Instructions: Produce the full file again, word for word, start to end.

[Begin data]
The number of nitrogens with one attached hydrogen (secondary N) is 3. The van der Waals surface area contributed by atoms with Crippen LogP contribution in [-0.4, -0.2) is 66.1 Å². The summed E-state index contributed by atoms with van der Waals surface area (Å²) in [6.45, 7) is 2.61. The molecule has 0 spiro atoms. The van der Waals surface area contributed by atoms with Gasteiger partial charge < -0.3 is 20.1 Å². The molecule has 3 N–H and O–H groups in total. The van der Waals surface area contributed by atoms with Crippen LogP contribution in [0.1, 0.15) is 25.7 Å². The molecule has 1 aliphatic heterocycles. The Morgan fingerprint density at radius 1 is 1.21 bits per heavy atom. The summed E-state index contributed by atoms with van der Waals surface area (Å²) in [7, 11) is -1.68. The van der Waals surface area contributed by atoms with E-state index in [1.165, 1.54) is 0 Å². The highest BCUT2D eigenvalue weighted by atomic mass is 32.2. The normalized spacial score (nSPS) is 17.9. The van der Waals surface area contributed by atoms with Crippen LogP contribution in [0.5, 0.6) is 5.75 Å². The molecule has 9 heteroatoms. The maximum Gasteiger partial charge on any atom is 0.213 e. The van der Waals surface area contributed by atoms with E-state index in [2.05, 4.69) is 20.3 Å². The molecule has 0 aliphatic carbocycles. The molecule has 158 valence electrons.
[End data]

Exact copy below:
The number of nitrogens with one attached hydrogen (secondary N) is 3. The van der Waals surface area contributed by atoms with Crippen LogP contribution in [-0.4, -0.2) is 66.1 Å². The summed E-state index contributed by atoms with van der Waals surface area (Å²) in [6.45, 7) is 2.61. The molecule has 0 spiro atoms. The van der Waals surface area contributed by atoms with Gasteiger partial charge < -0.3 is 20.1 Å². The molecule has 3 N–H and O–H groups in total. The van der Waals surface area contributed by atoms with Crippen LogP contribution in [0.1, 0.15) is 25.7 Å². The molecule has 1 aliphatic heterocycles. The Morgan fingerprint density at radius 1 is 1.21 bits per heavy atom. The summed E-state index contributed by atoms with van der Waals surface area (Å²) in [7, 11) is -1.68. The van der Waals surface area contributed by atoms with E-state index in [1.165, 1.54) is 0 Å². The highest BCUT2D eigenvalue weighted by atomic mass is 32.2. The normalized spacial score (nSPS) is 17.9. The van der Waals surface area contributed by atoms with Crippen LogP contribution in [0.5, 0.6) is 5.75 Å². The molecule has 9 heteroatoms. The maximum Gasteiger partial charge on any atom is 0.213 e. The van der Waals surface area contributed by atoms with E-state index in [2.05, 4.69) is 20.3 Å². The molecule has 0 aliphatic carbocycles. The molecule has 158 valence electrons.